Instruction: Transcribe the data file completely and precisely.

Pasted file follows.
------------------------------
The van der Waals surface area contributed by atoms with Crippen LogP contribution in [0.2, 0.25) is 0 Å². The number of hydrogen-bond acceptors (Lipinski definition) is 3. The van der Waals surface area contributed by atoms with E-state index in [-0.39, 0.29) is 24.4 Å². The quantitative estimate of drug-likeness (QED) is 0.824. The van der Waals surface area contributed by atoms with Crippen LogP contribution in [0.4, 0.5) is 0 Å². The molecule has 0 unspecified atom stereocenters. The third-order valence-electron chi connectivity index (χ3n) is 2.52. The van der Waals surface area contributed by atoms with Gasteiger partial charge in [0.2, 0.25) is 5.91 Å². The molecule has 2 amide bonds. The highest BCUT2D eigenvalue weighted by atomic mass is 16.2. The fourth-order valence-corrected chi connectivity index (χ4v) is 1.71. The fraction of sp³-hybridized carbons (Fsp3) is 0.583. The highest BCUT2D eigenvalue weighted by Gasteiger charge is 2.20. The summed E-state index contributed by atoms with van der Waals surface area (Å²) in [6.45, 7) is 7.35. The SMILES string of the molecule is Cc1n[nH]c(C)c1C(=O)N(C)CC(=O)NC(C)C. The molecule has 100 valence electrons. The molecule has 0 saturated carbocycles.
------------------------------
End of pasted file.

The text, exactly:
The van der Waals surface area contributed by atoms with Crippen LogP contribution in [0.2, 0.25) is 0 Å². The number of hydrogen-bond acceptors (Lipinski definition) is 3. The van der Waals surface area contributed by atoms with E-state index in [-0.39, 0.29) is 24.4 Å². The quantitative estimate of drug-likeness (QED) is 0.824. The van der Waals surface area contributed by atoms with Crippen LogP contribution in [0.4, 0.5) is 0 Å². The molecule has 0 unspecified atom stereocenters. The third-order valence-electron chi connectivity index (χ3n) is 2.52. The van der Waals surface area contributed by atoms with Gasteiger partial charge in [0.2, 0.25) is 5.91 Å². The molecule has 2 amide bonds. The highest BCUT2D eigenvalue weighted by atomic mass is 16.2. The fourth-order valence-corrected chi connectivity index (χ4v) is 1.71. The fraction of sp³-hybridized carbons (Fsp3) is 0.583. The highest BCUT2D eigenvalue weighted by Gasteiger charge is 2.20. The summed E-state index contributed by atoms with van der Waals surface area (Å²) in [6.45, 7) is 7.35. The SMILES string of the molecule is Cc1n[nH]c(C)c1C(=O)N(C)CC(=O)NC(C)C. The molecule has 100 valence electrons. The molecule has 0 saturated carbocycles.